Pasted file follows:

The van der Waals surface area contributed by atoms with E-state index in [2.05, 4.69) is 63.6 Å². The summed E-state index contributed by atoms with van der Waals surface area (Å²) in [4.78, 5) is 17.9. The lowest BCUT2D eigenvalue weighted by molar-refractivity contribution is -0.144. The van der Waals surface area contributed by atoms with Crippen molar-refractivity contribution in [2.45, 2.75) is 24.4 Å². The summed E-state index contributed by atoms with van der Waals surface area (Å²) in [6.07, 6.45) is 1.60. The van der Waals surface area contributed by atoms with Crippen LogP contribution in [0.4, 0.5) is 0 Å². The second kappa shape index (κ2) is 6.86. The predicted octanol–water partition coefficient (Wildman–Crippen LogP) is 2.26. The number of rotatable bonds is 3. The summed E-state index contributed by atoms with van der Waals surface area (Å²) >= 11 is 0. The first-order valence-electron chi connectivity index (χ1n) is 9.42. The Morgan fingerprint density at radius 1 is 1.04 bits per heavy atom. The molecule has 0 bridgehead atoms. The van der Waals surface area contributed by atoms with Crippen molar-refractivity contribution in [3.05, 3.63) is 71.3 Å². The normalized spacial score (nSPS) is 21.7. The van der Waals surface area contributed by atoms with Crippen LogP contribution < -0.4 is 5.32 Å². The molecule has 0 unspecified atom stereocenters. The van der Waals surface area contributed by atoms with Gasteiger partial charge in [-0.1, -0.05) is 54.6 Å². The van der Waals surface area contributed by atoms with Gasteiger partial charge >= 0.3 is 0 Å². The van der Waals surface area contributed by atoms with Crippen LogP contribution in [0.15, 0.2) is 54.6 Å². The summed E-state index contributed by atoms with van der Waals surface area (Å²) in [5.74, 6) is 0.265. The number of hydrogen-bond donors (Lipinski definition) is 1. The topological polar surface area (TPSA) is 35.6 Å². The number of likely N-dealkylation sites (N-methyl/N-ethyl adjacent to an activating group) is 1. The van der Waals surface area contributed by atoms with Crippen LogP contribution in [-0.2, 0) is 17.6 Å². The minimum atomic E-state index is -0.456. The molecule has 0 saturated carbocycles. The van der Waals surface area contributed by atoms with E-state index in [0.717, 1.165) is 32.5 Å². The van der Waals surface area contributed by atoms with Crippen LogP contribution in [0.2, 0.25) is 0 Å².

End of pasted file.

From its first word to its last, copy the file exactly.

The van der Waals surface area contributed by atoms with E-state index in [2.05, 4.69) is 63.6 Å². The summed E-state index contributed by atoms with van der Waals surface area (Å²) in [4.78, 5) is 17.9. The lowest BCUT2D eigenvalue weighted by molar-refractivity contribution is -0.144. The van der Waals surface area contributed by atoms with Crippen molar-refractivity contribution in [2.45, 2.75) is 24.4 Å². The summed E-state index contributed by atoms with van der Waals surface area (Å²) in [6.07, 6.45) is 1.60. The van der Waals surface area contributed by atoms with Crippen LogP contribution in [0.4, 0.5) is 0 Å². The second kappa shape index (κ2) is 6.86. The predicted octanol–water partition coefficient (Wildman–Crippen LogP) is 2.26. The number of rotatable bonds is 3. The summed E-state index contributed by atoms with van der Waals surface area (Å²) >= 11 is 0. The first-order valence-electron chi connectivity index (χ1n) is 9.42. The Morgan fingerprint density at radius 1 is 1.04 bits per heavy atom. The molecule has 0 bridgehead atoms. The van der Waals surface area contributed by atoms with Crippen molar-refractivity contribution in [3.05, 3.63) is 71.3 Å². The normalized spacial score (nSPS) is 21.7. The van der Waals surface area contributed by atoms with Crippen LogP contribution < -0.4 is 5.32 Å². The molecule has 0 unspecified atom stereocenters. The van der Waals surface area contributed by atoms with Gasteiger partial charge in [-0.1, -0.05) is 54.6 Å². The van der Waals surface area contributed by atoms with Gasteiger partial charge >= 0.3 is 0 Å². The van der Waals surface area contributed by atoms with Crippen LogP contribution in [0.15, 0.2) is 54.6 Å². The summed E-state index contributed by atoms with van der Waals surface area (Å²) in [5.74, 6) is 0.265. The number of hydrogen-bond donors (Lipinski definition) is 1. The topological polar surface area (TPSA) is 35.6 Å². The number of likely N-dealkylation sites (N-methyl/N-ethyl adjacent to an activating group) is 1. The van der Waals surface area contributed by atoms with Crippen LogP contribution in [-0.2, 0) is 17.6 Å². The minimum atomic E-state index is -0.456. The molecule has 0 saturated carbocycles. The van der Waals surface area contributed by atoms with E-state index in [0.717, 1.165) is 32.5 Å². The van der Waals surface area contributed by atoms with Crippen LogP contribution in [0.2, 0.25) is 0 Å².